Bob’s life was also full of challenges, which he met head on. In 1989, his older son Randy suffered congestive heart failure. Nearing death, Randy was placed on a list for a heart transplant, which was accomplished 6 Oct 1989. Needless to say, this fundamentally altered the course of the family and its values. Diets changed and so did exercise. Bob could be seen every day riding his stationary bike to remain fit and trim; in fact, he wore out three such bikes from 1989 to 1995.  During a trip in to Maui in 1987, Bob suffered a disastrous fall from a quarter-horse at full gallop. The resulting back injury would plague him for the rest of his life, becoming very acute over the last 10 years. The year 2009 was a particularly dark chapter in Bob’s life; in June of that year, Martha passed away at the age of 63; Randy followed her two months later at the age of 43. Despite these losses, and the increasing pain from his spinal injury, Bob persevered in a heroic fashion. Limited mobility changed his life, but he was still able to travel to see his son Matt in Washington DC on a regular basis, as well as some limited travel elsewhere.

Bob is survived by his sister Jan Morrison, his son Matthew Buffington, daughter-in-law Lourdes Chamorro, and grandchildren Theodore Buffington, Nicole Buffington, Riley Buffington, Stryker Buffington and Petra Lacayo-Chamorro. Bob was a centerpiece in all their lives and will be greatly missed.

Bob lived by certain codes established by scientists and authors he admired. Two quotes rise to the top of this list:’ Face reality, and proceed on principle’ stated by Louis Pasteur was oft quoted, as well as “A man that can count five friends on one hand, that will stick with them through thick and thin, is, my son, a lucky man” by Rudyard Kipling.  I can say without reservation that Bob Buffington did indeed proceed on principle in every aspect of his amazing life, and I can also say he’d need more than one hand to count all the people in his life that would fit Kipling’s definition of a friend.


  • John Lill says:

    Wonderful tribute to a life well-lived. So sorry for your loss.

  • Gino Nearns says:

    Lovely tribute, I enjoyed meeting Don Bob a few years ago, so sorry for your loss.

  • Ben Berry says:

    A fitting eulogy. I know his memory will always be with you, and a source of pride in his accomplishments. Our thoughts are with you.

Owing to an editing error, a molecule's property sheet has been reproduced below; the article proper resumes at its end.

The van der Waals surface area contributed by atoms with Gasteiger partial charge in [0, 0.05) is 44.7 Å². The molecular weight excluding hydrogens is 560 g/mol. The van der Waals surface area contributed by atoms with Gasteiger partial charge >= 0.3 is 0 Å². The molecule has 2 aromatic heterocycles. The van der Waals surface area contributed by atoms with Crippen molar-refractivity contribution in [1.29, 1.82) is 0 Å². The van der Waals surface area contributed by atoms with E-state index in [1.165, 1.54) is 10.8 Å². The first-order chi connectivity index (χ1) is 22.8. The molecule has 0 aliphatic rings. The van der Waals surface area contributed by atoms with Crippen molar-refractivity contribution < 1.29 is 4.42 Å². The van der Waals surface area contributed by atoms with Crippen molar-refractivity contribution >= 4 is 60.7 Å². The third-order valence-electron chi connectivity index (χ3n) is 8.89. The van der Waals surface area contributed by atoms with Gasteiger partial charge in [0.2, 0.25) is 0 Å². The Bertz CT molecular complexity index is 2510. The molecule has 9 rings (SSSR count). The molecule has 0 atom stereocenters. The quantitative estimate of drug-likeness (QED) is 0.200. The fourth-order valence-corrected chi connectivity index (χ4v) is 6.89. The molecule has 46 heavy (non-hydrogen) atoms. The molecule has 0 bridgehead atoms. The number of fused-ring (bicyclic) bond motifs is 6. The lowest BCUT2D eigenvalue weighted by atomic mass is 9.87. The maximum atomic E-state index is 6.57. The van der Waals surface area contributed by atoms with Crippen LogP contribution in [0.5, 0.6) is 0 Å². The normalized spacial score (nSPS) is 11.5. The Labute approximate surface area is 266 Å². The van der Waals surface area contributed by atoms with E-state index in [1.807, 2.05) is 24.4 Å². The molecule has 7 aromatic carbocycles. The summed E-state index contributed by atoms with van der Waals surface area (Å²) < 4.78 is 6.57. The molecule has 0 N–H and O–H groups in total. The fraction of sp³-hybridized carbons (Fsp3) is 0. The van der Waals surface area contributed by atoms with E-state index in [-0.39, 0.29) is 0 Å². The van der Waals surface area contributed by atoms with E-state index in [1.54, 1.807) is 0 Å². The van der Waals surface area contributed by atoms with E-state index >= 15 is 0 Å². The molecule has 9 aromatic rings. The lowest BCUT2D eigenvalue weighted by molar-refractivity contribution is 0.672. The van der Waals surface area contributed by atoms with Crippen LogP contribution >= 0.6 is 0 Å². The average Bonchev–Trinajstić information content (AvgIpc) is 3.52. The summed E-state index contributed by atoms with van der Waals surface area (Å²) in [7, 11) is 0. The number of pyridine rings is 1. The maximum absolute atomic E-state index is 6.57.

• Garry Watts says:

    My Sincerest Condolences to the Family A Great Man passed through my Life and I am eternally Greatful

  • Kojo Yelpaala says:

    A great man: gifted, talented and dedicated to the pursuit of excellence.
    My deepest condolences to the family.

  • Dell Carter says:

    Dr. B was such a great Man , every time we see each other at the cigar shop he would love for me to tell him crazy stories that happens at my job. I will miss him.

  • Magic says:

    It was a pleasure to care for Dr. B. I also learned so much about the world of optometry and was able to meet wonderful people who are a part of his close circle. His stories of life and travel were wonderful and endless. He will be missed

  • Cathy Lane says:

    I just found out about Dr. B’s passing last August, but I wanted to share my relationship with this wonderful man.

    Dr. B was my eye doctor for about 36 years, I met him when I had been told, at 35 years old, I was a potential candidate for 2 cornea transplants if I didn’t find a different way to deal with a rare cornea situation. I heard his ad on the radio one day, called and made an appointment. He changed my life! He handled my situation so that I avoided the transplants, gave me vastly improved vision with his specialized contact lenses, so I could travel on with my life, seeing where I was going! ….every time I saw him, I thanked him! He oversaw my care until he retired….We chatted about the grandkids, his wife, his son who had the heart transplant and all the travels he and Martha took around the world. He loved people and life and travel AND being an eye doctor. I will ALWAYS thank him for what he did for me and miss him. He was a good man, father, husband and an extraordinary eye doctor! My life was better for knowing him.